Colt Baldwin: The Craft of Saddle Making

Colt Baldwin with wife, Cheyenne, and son, Case. (Photo courtesy Tony Avila, Avil’Art)

The saddle has served as an essential tool for cowboys and cowgirls for hundreds of years, providing
both comfort and security for horse and rider as they go about their daily tasks, from herding cattle to
building fences. The time-honored tradition of saddle making is an art that has been passed down through the generations. Colt Baldwin, of Gainesville, Texas, continues this tradition, a gift of knowledge he received from his high school agriculture teacher, Chris Uselton. The teacher took Baldwin under his wing, teaching him the ins and outs of taking a piece of leather and turning it into a custom-made, beautiful tool that a rider can use day in and day out.
Learning the Craft
Baldwin grew up in Gainesville with roots deep in the north Texas town. His grandfather raised Brangus
bulls, while his father owned and raised horses while working at Peterbilt. The saddle maker also is
employed by Peterbilt, where he has worked 11 years while growing his business and expanding his craft along the way.
Uselton had once worked for Jack and Bruce Chaney, who shared their expertise of saddle making. He
made good use of that knowledge and crafted saddles for years before making the move into teaching.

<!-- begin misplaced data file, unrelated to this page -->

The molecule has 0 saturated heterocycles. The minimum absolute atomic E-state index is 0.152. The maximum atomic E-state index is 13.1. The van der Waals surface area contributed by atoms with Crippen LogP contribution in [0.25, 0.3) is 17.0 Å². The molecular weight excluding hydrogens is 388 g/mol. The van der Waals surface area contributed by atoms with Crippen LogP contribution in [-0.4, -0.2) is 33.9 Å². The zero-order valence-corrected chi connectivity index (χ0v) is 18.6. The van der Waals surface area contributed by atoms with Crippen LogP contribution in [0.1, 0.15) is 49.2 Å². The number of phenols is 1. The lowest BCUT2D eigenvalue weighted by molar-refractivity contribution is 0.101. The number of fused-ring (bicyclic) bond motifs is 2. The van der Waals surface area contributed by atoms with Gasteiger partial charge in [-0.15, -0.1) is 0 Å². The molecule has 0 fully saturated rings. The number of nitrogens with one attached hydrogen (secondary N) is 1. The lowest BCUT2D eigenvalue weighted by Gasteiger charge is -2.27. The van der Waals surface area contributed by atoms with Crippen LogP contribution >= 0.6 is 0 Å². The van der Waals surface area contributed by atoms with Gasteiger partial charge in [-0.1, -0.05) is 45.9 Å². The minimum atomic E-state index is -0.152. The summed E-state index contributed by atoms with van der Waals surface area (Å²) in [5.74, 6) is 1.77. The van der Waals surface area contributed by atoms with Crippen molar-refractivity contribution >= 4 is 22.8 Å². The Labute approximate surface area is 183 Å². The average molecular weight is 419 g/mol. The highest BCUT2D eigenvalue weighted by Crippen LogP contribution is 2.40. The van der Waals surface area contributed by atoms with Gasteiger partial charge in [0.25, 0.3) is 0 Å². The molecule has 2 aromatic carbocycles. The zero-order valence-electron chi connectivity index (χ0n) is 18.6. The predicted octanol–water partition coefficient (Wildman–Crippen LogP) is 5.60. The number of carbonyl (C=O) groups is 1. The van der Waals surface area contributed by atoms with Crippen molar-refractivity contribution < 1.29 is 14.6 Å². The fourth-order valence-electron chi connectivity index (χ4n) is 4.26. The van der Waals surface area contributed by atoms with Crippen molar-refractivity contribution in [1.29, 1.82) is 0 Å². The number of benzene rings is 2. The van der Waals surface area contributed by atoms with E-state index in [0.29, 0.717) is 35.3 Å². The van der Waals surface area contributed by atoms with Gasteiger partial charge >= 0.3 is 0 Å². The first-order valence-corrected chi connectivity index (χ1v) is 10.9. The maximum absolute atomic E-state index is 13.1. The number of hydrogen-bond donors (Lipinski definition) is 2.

When Baldwin became his student, Uselton began instructing him on metal projects, such as spurs and
bits, which they began showing as ag mechanics projects.
“I don’t know if he thought I was good enough, or that I wanted to try enough, but he thought it would
be cool to do a saddle next as a project because he had never seen anyone do that,” Baldwin recalled. “My senior year, we finally finished and showed the saddle, and won a ton of awards at San Antonio and San Angelo, all the big shows. Now, students win all kinds of things like scholarships, but at the time, it was a new thing, and they didn’t even know where to put us. We still won a bunch, but it wasn’t really set up for that kind of stuff.”
Baldwin’s school was not equipped with the proper tools for saddle making, so Uselton allowed his student to work from his house and use his own personal tool collection.

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